Anyone who sells advertising has read the countless articles about the rise of programmatic buying. For those who are unfamiliar with the concept, it represents a shift in how advertising is bought and sold online. It’s driven by data, executed by computers, and puts far less importance on the role of a direct human seller. Or, in its most simple terms, it’s an automated system to make media buying decisions instead of doing it manually. As I heard one executive succinctly explain it, “This is about selling dog food to dog owners”.

For publishers and online video creators trying to generate the most revenue, this approach will only deliver, at best, half the solution.

The Trouble With Ad Networks

First, if you’re a publisher, you’ve undoubtedly dealt with countless networks, exchanges and automatic platforms that claim they can get you much higher CPMs, fill all your open inventory, and significantly increase your revenue. But how many of those companies really fulfill that promise? Ad networks that can deliver in material and meaningful ways are few and far between.

Second, the units those networks fill – the standard ad unit or the pre-roll video unit – are nearly irrelevant. Numerous studies have shown that more than 54% of these ads aren’t viewable, and that click-through rates are extremely small, and getting smaller.

Finally, as social media and mobile media consumption continues to rise, there is simply no way to fill all that available inventory, which means CPMs will continue to decline. Meanwhile, pundits always say TV is dying, but its advertising rates continue to rise because of this simple fact – limited inventory, multiple buyers.

What’s A Publisher to Do?

As a publisher, it’s easy to become enamored with your statistics and feel like you may be to able to sell your viewership to a variety of ad networks solely based on your metrics. The idea that this data can provide a highly targeted impression for a brand leads you to believe that you can command a high CPM in return. The issue is there are so many companies that claim to have fantastic data that agencies and brands have become numb. While not in public, they’ll tell you that the difference between most publishers’ data is well, nothing.

Brands and advertisers also are not going to clear their calendars for many companies so they can talk about metrics. Plus, many of the big publishers are being pressured to set up their own advertising exchanges, making it even more difficult for individual sites and creators to make a decent digital dollar.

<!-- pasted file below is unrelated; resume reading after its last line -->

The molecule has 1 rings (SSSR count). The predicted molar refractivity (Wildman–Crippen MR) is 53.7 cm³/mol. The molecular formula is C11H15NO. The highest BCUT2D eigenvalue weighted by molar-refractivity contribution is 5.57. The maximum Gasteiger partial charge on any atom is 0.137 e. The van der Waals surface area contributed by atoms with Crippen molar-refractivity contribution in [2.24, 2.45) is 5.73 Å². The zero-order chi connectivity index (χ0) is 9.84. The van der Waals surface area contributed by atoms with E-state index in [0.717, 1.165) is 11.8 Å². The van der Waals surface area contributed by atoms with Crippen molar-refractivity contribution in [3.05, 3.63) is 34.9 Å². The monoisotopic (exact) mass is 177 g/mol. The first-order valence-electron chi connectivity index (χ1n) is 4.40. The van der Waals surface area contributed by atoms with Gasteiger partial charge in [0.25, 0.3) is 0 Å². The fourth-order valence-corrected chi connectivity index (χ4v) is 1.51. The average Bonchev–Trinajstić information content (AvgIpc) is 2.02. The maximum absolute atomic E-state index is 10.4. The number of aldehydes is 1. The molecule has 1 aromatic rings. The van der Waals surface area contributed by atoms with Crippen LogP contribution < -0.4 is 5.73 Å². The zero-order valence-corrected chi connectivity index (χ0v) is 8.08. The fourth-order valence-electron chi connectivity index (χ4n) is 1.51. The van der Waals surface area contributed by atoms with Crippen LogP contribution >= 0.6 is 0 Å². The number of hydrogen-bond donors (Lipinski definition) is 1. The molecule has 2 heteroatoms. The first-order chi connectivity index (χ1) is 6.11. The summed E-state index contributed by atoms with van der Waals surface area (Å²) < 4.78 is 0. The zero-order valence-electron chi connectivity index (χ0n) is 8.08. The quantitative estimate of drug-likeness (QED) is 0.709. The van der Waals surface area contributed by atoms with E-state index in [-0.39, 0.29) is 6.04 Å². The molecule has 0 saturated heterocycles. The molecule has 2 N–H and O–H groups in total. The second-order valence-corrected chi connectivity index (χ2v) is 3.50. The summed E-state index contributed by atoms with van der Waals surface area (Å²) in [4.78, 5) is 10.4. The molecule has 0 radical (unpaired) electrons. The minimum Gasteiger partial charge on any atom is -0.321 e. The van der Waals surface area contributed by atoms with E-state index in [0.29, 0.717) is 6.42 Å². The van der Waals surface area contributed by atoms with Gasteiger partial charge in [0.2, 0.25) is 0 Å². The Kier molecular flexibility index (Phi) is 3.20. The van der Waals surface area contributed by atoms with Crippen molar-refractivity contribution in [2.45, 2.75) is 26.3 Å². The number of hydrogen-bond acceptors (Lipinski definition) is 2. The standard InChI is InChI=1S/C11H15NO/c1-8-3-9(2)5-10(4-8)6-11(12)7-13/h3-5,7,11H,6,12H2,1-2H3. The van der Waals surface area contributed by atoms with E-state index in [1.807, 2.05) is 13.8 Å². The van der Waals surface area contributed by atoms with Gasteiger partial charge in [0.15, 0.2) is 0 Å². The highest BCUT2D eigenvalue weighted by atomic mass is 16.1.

So, while monetizing this inventory is important, and even necessary to survive and thrive as a publisher, you need to bring unique ideas and positioning to the table. Brand managers and advertisers don’t wake up each day having dreamt about data. They thrive on and fantasize about ideas that move the needle and drive results. Ideas command higher CPMs and revenue. They are what people talk about around the water cooler. And they’re what brand managers want to add to their resumes.

The Pitch

This is why direct sellers are critical for the publishers who want to grow and survive. Sellers who understand their client’s brand, understand the needs of an advertiser, look beyond the numbers, and bring unique positioning and ideas. Standard advertising options executed in staid ways are not going to cut it.

So, my advice for publishers is to figure out your positioning beyond your inventory and impressive metrics. Then, hunker down and find the best strategic sellers you can and come up with unique opportunities for brands and advertisers that can deliver the right results.

And for those publishers who can’t rise above the competition and provide something unique for a brand, work every penny out of those display ad CPMs while you still can.

Sean Ryan is the founder of Catapult LLC, a consultancy that helps digital publishers with strategy and business development, revenue generation and more. You can find him on Twitter at @DigitalCatapult.